This relatively new understanding of the biological consequences of overseas expansion has changed the way we understand that larger story. It’s also very much changed how we think about Indigenous peoples and their history. The traumatic effects of the exchange, particularly of disease’s near extirpation of significant swaths of Indigenous populations, have compelled historians to re-examine the nature of Native societies on the eve of, and in the early years of, contact between Indigenous Americans and European colonizers.
Many people once accepted that God had opened America for Europeans to colonize. Contemporaries like Amos Adams believed that a “wonderful providence” had prepared the way for English settlers. For example, as some of you noted in your Forum discussions, Adams wrote that a “few years before the arrival of the people at Plymouth [Massachusetts], there is no doubt that God was pleased to send a dreadful sickness among the natives … and the land was, in a manner, depopulated”. Later, for nineteenth-century historians, the beliefs of Manifest Destiny guided much American thinking, and the place of Indigenous peoples was reduced to that of obstacles to a necessary, divinely ordained, progress. And even into the 20th century, while historians increasingly dismissed the role of providence, they still accepted that America was largely empty – “a howling wilderness” – and that while Indigenous people’s fates were unfortunate they were primitive peoples, lost in a tide of western advancement. What’s most interesting about all these stories is that they’re not about Indigenous peoples; they’re about the advance of Western colonization, and they occasionally explain the consequences of that march for Indigenous peoples. This week, we try to counter that pattern by examining the histories of some Indigenous peoples in the early years of contact with European peoples.
But again we face difficulties with sources for examining these past cultures. As was the case for Africa, our sources this week are almost entirely of European origin, and thus their accuracy is very much open to question. Sometimes, the poor quality of that knowledge is evident. Much of what passed for knowledge about Indigenous peoples was very much the product of people’s imaginations. The painting to the right, by the 16th-century Dutch painter Jan Mostaert, depicts an imagined episode from a real event: the Spanish conquest of Mexico. Painted only forty years after Columbus’s voyages, it’s striking that even in this painting by a Dutch painter, where he was clearly depicting the Spaniards as violent invaders, the predominant impression relates more to the primitive manner of the peoples. But it’s not a painting from experience. Mostaert had never been to America; he had only read some accounts coming out of Spain. The landscape, like the actual event, was entirely made up: it’s an agrarian paradise with naked people (like Adam and Eve before the Fall) under a heavenly sky. But Indigenous peoples weren’t naked (indeed, in these regions, just like in Europe, the elites wore finely made clothing); they lived in large complex cities, not caves; and while agriculture in the region was substantial, there were no cows or sheep anywhere in the New World until after colonization. This is how a European man, who had never seen the New World, using the Old World and Biblical imagery as a template, imagined it must look. Many viewers at the time, and today, assumed it bore some resemblance to reality. There’s very little reason to assume it does.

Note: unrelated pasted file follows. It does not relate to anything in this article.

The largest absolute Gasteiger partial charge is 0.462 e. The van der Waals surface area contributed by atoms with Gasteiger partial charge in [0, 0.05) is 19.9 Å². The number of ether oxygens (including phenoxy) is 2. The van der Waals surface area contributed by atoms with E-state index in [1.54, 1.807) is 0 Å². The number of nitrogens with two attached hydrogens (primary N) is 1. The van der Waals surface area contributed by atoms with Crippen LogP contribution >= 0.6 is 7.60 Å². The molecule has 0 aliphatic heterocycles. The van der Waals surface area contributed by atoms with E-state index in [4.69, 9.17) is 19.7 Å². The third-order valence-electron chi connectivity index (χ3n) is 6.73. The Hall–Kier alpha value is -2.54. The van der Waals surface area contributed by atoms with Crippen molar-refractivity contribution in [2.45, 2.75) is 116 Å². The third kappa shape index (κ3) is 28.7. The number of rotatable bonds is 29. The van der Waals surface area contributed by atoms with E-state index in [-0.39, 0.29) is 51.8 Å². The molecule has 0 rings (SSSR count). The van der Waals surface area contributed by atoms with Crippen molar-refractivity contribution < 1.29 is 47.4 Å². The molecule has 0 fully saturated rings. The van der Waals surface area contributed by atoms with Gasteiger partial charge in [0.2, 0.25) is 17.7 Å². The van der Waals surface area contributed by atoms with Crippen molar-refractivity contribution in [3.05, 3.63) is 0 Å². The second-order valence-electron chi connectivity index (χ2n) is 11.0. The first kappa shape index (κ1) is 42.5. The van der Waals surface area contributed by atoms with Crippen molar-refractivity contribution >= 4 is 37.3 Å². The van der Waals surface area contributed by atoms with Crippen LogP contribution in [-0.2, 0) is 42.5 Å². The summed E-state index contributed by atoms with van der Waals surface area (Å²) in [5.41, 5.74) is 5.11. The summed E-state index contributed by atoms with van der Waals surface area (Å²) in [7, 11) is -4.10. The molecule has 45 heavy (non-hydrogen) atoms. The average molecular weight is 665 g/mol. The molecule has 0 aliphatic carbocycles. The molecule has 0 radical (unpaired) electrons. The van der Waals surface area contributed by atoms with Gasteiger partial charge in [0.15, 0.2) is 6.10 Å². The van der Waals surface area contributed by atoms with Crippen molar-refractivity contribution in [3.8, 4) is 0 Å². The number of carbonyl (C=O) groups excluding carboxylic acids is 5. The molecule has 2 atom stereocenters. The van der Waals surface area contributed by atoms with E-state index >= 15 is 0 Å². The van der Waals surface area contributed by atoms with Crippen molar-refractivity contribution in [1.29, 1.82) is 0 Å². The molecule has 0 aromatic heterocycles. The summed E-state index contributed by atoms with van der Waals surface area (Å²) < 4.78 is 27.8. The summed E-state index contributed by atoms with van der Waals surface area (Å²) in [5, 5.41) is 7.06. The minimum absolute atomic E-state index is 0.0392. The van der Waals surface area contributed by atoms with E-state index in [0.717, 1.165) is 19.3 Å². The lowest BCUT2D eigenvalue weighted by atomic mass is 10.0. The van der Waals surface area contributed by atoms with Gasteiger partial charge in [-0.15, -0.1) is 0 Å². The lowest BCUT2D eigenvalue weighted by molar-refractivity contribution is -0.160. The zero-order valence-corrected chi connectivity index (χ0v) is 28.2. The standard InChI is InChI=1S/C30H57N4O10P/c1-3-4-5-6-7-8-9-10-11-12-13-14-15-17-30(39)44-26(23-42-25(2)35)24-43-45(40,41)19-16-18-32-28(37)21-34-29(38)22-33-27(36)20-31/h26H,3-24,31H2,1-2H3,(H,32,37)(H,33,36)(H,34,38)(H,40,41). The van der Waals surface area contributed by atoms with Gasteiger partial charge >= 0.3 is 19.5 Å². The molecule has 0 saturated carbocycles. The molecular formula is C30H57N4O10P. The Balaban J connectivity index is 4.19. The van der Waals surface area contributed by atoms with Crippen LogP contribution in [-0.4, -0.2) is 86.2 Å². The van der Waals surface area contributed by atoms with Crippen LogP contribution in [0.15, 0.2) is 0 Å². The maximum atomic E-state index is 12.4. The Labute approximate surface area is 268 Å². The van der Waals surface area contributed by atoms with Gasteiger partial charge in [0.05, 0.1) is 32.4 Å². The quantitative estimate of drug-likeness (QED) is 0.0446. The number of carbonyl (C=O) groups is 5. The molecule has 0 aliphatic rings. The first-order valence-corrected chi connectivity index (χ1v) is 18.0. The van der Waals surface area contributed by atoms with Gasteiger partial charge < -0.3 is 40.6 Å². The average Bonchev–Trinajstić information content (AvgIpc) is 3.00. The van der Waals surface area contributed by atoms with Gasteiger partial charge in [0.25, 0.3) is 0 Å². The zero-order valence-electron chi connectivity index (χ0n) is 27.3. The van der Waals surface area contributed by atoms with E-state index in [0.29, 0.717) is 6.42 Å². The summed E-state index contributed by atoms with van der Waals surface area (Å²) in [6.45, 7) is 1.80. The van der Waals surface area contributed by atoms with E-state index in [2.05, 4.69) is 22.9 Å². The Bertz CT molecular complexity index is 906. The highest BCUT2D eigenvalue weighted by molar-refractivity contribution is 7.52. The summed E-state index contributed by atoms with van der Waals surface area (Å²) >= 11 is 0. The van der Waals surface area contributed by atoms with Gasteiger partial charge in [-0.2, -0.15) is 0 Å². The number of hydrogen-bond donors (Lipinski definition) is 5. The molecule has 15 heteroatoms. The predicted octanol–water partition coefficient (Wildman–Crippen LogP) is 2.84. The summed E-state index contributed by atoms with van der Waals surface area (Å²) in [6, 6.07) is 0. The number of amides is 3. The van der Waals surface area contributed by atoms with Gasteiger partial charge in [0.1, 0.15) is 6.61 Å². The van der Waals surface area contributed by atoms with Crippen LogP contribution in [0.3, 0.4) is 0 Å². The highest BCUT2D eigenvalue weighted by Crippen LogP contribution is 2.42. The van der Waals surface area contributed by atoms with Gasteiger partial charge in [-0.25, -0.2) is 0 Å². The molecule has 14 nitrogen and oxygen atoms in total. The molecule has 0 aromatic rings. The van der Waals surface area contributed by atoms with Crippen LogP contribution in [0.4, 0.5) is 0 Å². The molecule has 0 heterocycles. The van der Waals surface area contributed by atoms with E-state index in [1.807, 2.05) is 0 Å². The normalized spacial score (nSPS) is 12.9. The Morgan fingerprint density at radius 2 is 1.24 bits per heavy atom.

Travellers' accounts offer us greater confidence, though even here there are problems. Early colonists such as Samuel de Champlain, who sailed for France into what is now modern-day Nova Scotia and Quebec, left detailed descriptions of the flora and fauna of the region. He also offered us a remarkably accurate map drawn after only a few years travelling through territory wholly unknown to European cartographers. While Champlain would spend thirty years in Canada, and eventually learn to speak Algonquian dialects, in these early illustrations and writings his intimate knowledge of Indigenous cultures was very limited. His 1612 map, which beautifully illustrates indigenous plants and the coastal geography, also offers us a detailed illustration of the "Almouchquois" (a now unknown group based in what is now southern New England) and Montagnais (people based in south-central Quebec), but even here we need to realize that Champlain was not the artist and that these images were drawn by an European illustrator based loosely on Champlain's descriptions. Were they purely fanciful, like Mostaert's, or are they true depictions? Probably neither, but where accuracy ended and fanciful began is a tricky question.